The use of Data Visualization Screens (DVI) has increased considerably in recent years. The analysis of data, the writing of complex reports, mathematical calculations, computer programming, advertising, and even architectural design, require higher and better performance increasingly more efficient.
This highlights the need to meet the ergonomic requirements necessary to ensure the occupational health, as can be deduced the growing evolution in the use of PVD is concerned.
Royal Decree 488/1997, of 14 April, on minimum safety and health provisions relating to work with equipment including display screens, states in its Article 1 that, among others, the so-called “portable” systems are excluded from the scope of application of this Royal Decree, as long as they are not used continuously in a workstation.
In this way, since they are not covered by the Royal Decree, these equipment have the risk of not complying with the optimal ergonomic design requirements in order to avoid musculoskeletal disorders, visual problems, and mental fatigue.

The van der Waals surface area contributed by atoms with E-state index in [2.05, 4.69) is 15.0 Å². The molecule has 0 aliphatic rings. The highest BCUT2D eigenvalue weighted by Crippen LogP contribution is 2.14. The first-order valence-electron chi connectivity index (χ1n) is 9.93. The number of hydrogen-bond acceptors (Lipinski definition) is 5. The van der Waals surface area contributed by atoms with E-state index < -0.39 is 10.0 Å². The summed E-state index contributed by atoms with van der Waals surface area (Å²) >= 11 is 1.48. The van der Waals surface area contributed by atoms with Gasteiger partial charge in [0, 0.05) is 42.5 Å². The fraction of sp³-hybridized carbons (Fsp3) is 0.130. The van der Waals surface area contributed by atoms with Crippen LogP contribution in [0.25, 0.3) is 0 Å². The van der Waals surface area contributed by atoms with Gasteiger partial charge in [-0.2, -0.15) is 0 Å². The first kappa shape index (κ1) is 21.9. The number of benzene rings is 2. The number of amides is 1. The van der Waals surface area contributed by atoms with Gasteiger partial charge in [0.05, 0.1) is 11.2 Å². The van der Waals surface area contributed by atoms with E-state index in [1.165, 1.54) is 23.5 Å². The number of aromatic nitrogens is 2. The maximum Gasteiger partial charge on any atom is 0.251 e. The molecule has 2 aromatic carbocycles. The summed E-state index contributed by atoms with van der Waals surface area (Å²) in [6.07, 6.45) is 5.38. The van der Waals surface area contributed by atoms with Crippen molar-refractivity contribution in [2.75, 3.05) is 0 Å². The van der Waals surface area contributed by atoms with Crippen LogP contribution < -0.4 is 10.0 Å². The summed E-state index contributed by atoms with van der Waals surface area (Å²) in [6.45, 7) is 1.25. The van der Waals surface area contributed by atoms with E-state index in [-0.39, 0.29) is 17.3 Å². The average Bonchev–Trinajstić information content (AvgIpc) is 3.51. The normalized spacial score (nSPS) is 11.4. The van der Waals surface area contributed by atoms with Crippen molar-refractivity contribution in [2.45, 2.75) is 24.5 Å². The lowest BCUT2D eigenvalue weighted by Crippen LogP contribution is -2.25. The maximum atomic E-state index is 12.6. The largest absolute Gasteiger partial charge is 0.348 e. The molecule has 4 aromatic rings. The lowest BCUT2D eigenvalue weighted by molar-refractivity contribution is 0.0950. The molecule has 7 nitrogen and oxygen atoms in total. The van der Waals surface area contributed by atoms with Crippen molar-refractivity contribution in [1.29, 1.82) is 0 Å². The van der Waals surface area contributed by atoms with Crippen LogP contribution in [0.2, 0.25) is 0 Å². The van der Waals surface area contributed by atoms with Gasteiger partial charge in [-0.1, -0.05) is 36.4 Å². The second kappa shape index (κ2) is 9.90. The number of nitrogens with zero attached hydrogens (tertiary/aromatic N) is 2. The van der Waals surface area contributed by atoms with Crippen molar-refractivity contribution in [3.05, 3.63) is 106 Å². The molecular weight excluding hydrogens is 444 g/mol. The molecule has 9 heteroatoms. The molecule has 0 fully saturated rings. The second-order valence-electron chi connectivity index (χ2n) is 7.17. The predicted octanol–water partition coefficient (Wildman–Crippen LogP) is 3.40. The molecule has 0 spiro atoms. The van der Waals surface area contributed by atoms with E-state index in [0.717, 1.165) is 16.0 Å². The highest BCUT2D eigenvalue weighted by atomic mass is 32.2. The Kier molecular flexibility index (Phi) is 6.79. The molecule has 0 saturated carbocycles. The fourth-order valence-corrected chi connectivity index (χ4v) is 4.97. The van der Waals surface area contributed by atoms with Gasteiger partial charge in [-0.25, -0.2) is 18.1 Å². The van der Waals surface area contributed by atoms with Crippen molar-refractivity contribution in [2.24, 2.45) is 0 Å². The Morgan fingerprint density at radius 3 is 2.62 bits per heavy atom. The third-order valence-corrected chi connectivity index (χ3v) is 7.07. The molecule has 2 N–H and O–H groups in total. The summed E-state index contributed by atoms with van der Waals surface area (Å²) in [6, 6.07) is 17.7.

The use of laptops as a system excluded from the scope of the RD will be discussed below.
What are the main ergonomic problems in laptops?
In the use of laptops, the main problems are at screen, keyboard and mouse level. The integration of the three elements is not ergonomic for the development of the work.
The screen may not be large enough for the correct use and reading of work documents. Also, the layout of the screen in distance and angle to the user’s vision may not be adequate.
On the other hand, the keyboard and mouse force forced postures and movements of the hands and fingers to have a smaller size than desktop computers.
These aspects are more complicated to control when workers spend part or all of their working time from home (teleworking).